Monday, January 16, 2017

The Egg and I

QUESTION: On a trip to England several years ago, I discovered the joys of eating a soft-boiled egg for breakfast. Of course, the waitress served my egg standing straight up in an egg cup. I became fascinated by these unique little pedestals and purchased several to take home as souvenirs of my trip. After I got home, I started to notice them at flea markets, so I began to buy more. Now I have over 50 of them. How did the egg cup come to be? Who invented it? And why isn’t it used widely here in the U.S.?

ANSWER: While Americans aren’t as keen on eating soft-boiled eggs as their British counterparts, egg cups have won the hearts of many collectors.

Egg cups come in many types, styles and categories, from delicate hand-painted works of art to outrageous caricatures made to represent everything from members of the British royal family to current cartoon characters. Manufacturers use many different materials to produce egg cups, including glass, wood, stone and even plastic.

Egg cups have been used in British cultures for centuries. Though people commonly refer to them as egg cups, they can also be called egg holders. Either way, they’re shallow dishes designed to hold a boiled egg in its shell. Wealthy persons living along the East Coast of the U.S. used them until the mid-1960s, essentially imitating the breakfast habits of their British cousins. But their use never really caught on with the middle class, who instead discovered prepared foods.

Historians believe the Romans were using egg cups before 79 A.D. Clearly, eggs cooked in the shell can be unmanageable without a small receptacle to hold them in place.

The most common egg cup, designed to hold a single egg, is called a single. Less common are doubles. Doubles have a cup on either end, a small one to hold a single egg, or if user turns up the larger end, it will hold one or more eggs out of the shell or the egg of a larger bird such as a duck or goose. There are also bucket egg cups, which  have no pedestal, “Hoop” egg cups resemble napkin rings and can be “straight” or “waisted.” Americans often mistaken them for wide napkin rings. Side-by-side doubles and flat oval egg cups, designed to hold an egg lying on its side and used more often for hard boiled eggs, can be more difficult to find. Egg cups can also come in sets of four to as many as a dozen, on a single matching serving piece for family use. Some egg cups include a spoon and/or a small scissors, often referred to as an egg decapitator.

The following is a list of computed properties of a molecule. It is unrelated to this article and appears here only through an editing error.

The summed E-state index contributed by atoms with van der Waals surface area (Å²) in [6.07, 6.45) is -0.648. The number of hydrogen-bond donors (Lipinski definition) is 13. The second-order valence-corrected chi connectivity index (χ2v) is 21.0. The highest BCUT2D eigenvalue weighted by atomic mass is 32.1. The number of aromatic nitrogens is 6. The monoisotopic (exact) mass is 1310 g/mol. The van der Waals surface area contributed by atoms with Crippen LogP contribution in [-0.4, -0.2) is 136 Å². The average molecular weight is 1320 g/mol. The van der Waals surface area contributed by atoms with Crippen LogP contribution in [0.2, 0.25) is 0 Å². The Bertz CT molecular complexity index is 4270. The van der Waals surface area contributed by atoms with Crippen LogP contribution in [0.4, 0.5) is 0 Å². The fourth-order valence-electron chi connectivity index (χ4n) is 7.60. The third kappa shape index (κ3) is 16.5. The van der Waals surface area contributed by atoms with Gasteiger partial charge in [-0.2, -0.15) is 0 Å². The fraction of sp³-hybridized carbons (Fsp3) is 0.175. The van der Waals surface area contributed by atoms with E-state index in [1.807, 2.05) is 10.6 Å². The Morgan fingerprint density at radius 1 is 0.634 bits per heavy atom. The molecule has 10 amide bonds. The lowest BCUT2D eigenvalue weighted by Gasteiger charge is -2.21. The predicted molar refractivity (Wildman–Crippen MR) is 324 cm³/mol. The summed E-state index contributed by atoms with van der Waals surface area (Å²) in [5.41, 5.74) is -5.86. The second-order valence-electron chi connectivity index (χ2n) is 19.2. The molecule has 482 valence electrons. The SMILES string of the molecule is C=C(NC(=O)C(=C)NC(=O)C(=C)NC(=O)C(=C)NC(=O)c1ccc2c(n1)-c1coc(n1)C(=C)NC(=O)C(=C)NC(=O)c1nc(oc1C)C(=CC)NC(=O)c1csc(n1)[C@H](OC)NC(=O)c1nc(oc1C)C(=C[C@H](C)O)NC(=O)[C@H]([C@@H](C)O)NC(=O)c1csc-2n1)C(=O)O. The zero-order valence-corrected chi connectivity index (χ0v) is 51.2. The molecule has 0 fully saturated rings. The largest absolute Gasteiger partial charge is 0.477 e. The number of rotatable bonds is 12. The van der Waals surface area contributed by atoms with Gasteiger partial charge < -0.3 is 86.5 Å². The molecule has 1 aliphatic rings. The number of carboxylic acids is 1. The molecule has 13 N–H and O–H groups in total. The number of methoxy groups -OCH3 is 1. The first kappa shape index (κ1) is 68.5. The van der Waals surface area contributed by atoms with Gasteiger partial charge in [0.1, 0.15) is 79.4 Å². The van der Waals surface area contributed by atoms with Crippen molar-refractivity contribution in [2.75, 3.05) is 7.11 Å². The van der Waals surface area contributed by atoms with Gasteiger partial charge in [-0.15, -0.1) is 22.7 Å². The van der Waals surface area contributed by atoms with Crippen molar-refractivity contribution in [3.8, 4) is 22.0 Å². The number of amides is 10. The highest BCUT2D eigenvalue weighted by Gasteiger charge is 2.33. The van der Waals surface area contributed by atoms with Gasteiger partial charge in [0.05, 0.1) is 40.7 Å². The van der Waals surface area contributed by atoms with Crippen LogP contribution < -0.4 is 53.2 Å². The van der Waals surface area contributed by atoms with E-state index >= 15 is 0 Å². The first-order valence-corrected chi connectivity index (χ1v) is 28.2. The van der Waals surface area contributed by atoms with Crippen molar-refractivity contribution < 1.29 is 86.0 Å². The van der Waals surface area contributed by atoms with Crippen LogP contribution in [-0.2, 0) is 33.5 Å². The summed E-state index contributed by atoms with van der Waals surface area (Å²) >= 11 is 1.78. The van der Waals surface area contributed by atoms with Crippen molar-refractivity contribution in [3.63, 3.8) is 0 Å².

In Britain and many European countries egg cups are still a standard part of a place setting of china. Since they’re still used in the average home, the easier to find. And since they’re used widely, egg cups from most of the major makers, such as Goebel in Germany, Carlton Ware, Staffordshire, Adams and numerous others in England, are readily available.

Figural egg cups, featuring cartoon character, such as Bugs Bunny, Sylvester, and Tweety Bird, are popular with collectors. Other categories include commemorative, political, advertising, holiday, caricatures, transportation, children's, and black memorabilia.  Any of these categories may be made from glass, porcelain, pottery or ceramic. Metals used for egg cup production include gold, silver, copper and pewter. Stone such as marble and many varieties of woods also may be used to produce egg cups.

Egg cup collectors, called pocillovists, must do their homework in order to know what’s available and to watch out for misrepresentation. Because egg cups aren’t an everyday item in the American household, many sellers who acquire eggcups from estates or family sales don’t know what they have and will misrepresent them as something else such as an open salt cellar. Sellers will occasionally misrepresent a common egg cup as something more rare. Serious egg cup collectors agree that chips, cracks, or other flaws are not acceptable.

The Internet has made egg tugs readily available to collectors and is responsible to some degree for the blossoming interest in the United States. However, prices tend to go up and down. Common egg cups can sell for less than a dollar while rarer ones can cost in the hundreds of dollars.

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